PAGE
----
There are also persuasive arguments against disciplines. The consistent focus on a single set of disciplinary phenomena may result in a lack of creative engagement with other disciplines and with the gaps between disciplines. Disciplines may be inward-looking and fail to address relevant, real-world problems. Learners may find it difficult to make links between disciplines. Disciplinary communities guard their boundaries in competition with other disciplines, yet it is in the gaps beyond disciplinary boundaries – the interdisciplinary areas – that major new insights and research breakthroughs occur. The 2014 Nobel Prize in Chemistry was awarded to three physicists working in biology laboratories to use fluorescence to visualize the pathways of individual molecules inside living cells (“nanoscopy”). Its main breakthrough applications are in medicine – a triumph of interdisciplinary working!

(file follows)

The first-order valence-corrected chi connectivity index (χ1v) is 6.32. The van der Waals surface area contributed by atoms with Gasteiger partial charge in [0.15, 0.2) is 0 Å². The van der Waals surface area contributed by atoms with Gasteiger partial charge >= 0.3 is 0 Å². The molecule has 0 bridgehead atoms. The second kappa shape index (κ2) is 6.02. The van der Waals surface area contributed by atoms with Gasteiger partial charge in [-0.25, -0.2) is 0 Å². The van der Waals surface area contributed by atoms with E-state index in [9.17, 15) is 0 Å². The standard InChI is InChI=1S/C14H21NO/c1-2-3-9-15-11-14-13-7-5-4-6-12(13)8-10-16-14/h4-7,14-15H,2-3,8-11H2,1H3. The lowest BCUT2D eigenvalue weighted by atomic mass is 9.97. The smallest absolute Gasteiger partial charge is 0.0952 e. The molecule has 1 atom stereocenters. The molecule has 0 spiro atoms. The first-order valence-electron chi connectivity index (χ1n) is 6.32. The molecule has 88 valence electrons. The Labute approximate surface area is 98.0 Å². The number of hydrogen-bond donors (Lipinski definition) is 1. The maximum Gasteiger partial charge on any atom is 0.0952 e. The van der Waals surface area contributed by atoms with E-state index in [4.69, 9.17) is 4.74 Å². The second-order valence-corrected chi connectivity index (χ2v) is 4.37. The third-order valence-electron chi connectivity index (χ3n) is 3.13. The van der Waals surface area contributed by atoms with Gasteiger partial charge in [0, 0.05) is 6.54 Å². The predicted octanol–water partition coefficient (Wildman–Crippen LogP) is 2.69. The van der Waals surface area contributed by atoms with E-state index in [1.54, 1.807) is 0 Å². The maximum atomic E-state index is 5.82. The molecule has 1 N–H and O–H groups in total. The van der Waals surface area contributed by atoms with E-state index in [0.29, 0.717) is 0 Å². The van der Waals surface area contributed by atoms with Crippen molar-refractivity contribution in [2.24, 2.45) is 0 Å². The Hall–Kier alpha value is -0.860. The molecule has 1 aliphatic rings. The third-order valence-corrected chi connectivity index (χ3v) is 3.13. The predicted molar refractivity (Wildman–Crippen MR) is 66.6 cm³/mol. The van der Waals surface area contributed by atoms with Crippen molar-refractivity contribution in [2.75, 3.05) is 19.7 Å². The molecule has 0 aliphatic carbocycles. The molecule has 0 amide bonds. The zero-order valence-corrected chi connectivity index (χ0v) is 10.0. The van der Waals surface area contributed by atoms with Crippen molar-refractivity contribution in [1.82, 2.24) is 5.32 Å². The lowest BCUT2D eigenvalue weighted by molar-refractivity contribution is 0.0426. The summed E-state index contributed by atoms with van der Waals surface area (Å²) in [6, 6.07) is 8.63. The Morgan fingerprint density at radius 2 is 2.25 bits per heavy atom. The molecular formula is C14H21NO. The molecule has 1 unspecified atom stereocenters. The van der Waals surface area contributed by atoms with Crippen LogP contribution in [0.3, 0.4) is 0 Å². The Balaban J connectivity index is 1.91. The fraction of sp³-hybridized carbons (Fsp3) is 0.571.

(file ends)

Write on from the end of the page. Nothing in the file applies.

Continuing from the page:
With the accumulation of human knowledge growing rapidly, particularly in the STEM disciplines, there is a doubling of knowledge about every decade. The result is increasing disciplinary specialisation in learning to the extent that we easily lose sight of the wider contexts and bigger picture, and of how ideas and phenomena interconnect and inform each other in a complex network of knowledge (McGilchrist 2012).